Stephanie Borgert, Chief Solutions Officer
Why organizational discourse is needed and what was the defining moment for our Chief Solutions Manager to join the qohubs team are just a few insights that Stephanie Borgert revealed in this interview.
1. First of all, Stephanie, you describe yourself as a complexity researcher. What does a complexity researcher research?
My focus is on finding answers to the following question: “How can we organize ourselves (as teams and organizations) in a “good” way when the world around us is highly interconnected, turbulent, full of surprises, and dynamic?” When you take complexity seriously and look through “complexity glasses,” you get additional ideas on how to think about leadership, building organizations, and creating value. And as complexity is the context you have to take into account that every organization is unique in a way and you can’t apply a recipe, and therefore the research will never be done.
2. You work intensively with the term "organizational discourse". What significance does it have for your work and the work with and for qohubs?
That’s what it is all about. The solutions that we provide for our customers promise change, company wide and fast. Change always means that you have to rethink your formal structures, the informal ones as well as the organizational patterns of communication and behavior. So, you have to reflect on all of that. If you really want to find out what is your organization thinking and how you best influence this system, you should open up a discourse with as many people as possible. Discourse is much more than “just talking”. It is a way of thinking together. Organizational Discourse is the way to establish what we call collective sense-making. And, of course, it is our own way of finding ideas and agreements. At qohubs, we practice what we preach.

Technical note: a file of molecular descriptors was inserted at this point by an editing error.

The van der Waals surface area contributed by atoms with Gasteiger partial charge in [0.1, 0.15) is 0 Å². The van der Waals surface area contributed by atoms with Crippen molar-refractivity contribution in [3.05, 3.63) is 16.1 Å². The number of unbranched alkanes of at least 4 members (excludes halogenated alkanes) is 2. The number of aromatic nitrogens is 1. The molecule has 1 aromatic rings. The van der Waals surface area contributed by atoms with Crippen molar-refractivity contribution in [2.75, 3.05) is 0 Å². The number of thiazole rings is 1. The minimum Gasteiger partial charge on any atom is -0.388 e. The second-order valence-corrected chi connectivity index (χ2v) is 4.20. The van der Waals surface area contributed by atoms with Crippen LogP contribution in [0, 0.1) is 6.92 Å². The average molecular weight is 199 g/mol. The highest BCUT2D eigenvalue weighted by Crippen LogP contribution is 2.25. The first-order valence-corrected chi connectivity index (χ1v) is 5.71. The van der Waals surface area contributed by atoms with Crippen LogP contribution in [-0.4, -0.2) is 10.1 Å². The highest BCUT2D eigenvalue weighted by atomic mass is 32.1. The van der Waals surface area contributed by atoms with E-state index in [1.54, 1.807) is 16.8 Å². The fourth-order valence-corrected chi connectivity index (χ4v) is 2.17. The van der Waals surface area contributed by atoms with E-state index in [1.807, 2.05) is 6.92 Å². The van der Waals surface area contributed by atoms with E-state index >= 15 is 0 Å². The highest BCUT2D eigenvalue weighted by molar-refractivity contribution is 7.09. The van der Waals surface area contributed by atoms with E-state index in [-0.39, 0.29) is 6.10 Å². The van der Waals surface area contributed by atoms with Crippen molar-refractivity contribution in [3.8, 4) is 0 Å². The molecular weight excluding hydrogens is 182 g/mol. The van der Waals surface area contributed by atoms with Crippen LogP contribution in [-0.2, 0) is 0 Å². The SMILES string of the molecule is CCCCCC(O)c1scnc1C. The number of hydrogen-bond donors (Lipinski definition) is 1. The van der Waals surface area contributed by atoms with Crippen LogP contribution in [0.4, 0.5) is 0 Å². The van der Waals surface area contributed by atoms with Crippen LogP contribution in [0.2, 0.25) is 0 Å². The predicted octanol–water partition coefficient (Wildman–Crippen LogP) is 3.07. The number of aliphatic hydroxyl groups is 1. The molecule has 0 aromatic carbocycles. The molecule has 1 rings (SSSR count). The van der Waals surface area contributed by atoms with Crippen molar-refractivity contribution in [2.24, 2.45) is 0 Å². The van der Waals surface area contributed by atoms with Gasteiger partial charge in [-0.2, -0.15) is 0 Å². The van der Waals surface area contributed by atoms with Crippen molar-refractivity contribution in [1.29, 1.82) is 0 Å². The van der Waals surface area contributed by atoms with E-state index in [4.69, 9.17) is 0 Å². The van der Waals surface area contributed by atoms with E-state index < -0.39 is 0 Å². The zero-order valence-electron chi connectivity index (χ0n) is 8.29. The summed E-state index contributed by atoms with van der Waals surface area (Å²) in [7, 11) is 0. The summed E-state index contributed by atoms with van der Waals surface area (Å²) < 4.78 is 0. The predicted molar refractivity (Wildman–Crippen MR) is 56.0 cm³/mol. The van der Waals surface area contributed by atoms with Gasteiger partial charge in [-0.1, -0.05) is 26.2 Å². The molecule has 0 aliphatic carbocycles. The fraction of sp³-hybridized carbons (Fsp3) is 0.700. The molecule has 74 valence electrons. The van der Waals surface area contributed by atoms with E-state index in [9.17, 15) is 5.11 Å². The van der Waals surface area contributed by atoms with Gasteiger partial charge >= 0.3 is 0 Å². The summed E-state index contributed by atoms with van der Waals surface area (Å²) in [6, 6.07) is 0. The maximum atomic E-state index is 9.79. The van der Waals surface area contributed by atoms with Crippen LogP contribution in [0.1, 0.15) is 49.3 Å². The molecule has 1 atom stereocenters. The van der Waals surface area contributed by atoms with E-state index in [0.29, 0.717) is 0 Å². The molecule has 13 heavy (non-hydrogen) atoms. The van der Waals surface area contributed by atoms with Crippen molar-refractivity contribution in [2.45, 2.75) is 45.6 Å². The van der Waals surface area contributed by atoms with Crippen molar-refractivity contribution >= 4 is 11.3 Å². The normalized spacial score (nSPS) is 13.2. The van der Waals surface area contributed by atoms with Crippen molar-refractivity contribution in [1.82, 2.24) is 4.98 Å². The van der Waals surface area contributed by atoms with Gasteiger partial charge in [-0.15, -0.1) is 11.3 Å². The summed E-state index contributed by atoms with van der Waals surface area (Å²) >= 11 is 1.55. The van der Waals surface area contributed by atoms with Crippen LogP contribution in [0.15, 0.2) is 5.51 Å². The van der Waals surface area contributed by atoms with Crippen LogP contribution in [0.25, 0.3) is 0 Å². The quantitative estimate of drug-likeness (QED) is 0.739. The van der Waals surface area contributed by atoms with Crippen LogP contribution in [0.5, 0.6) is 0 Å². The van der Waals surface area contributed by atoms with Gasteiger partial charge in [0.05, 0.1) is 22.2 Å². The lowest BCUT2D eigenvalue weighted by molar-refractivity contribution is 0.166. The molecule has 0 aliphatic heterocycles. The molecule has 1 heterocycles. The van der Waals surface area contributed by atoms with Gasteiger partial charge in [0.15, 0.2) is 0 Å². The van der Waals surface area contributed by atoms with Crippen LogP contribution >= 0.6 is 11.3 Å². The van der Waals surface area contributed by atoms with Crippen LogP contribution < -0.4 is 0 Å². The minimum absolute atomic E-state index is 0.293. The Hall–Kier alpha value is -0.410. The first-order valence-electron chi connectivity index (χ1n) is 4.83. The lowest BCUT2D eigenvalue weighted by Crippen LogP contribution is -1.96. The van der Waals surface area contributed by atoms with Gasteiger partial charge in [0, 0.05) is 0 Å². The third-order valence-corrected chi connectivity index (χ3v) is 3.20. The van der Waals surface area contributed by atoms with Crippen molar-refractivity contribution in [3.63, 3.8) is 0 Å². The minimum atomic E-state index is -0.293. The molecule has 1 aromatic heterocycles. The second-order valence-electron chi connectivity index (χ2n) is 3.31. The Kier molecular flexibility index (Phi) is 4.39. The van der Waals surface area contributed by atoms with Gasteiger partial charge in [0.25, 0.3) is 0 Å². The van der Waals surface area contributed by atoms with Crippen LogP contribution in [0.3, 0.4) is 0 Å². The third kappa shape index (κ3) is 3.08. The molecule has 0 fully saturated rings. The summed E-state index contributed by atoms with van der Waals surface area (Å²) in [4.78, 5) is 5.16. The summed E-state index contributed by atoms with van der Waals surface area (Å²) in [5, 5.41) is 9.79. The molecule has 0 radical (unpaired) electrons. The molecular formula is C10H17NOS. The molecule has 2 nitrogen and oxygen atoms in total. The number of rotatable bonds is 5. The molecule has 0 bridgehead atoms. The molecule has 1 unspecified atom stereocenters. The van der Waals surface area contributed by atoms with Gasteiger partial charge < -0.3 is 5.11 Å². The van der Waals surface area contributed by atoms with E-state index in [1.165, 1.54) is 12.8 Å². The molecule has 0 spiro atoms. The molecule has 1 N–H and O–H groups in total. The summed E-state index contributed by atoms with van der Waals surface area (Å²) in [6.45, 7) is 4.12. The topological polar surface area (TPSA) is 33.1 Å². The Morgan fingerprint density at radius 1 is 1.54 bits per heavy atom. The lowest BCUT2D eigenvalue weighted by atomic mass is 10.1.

3. We often hear statements like "What does organizational discourse have to do with value creation?" How would you answer this?
When you observe organizations, you find more chatter than discourse. Saying that I am not blaming people. Intelligent adults may do stupid things when they follow the patterns of their organization. So, you find teams, groups, and managers just talking about This and That, a lot of stuff that does not belong to their customer's needs. Stuff that does not create value for the customers. The organizational discourse is meant to focus the conversation on value creation because that should be the goal of a company and not brilliant PowerPoint slides, happy people, or other fun stuff.
4. Since 2007, you have worked as an author, consultant, and entrepreneur; what led you to be Chief Solutions Officer in our start-up qohubs?
When I became aware of the qohubs platform for the very first time, it was pure inspiration. I thought: ”Wow, this is exactly what I dreamed of.” The good thing was that I already knew Dijana and Viktor Vetturelli and, so I just called them. We started talking about opportunities and started working together. I met the different people at qohubs, and we all found out that we can work together in a very good way. That brought us here. I strongly believe in the platform, the philosophy underneath it, and the people that make up the qohubs team.
5. In your role as the CSO, you are also working on the growth of qohubs; when we think about the internal structures, how do you envision them?
My picture is that we create an eco-system around qohubs. A network of partners, customers, authors, suppliers, and ambassadors. The core of qohubs (as an organization) will be truly self-organized. We work internationally (what we already do) and deploy our solutions not only to companies but the G7 summit, nations, the EU, all places where a discourse is needed.
6. Fun fact about you?
I am a cabaret artist.😊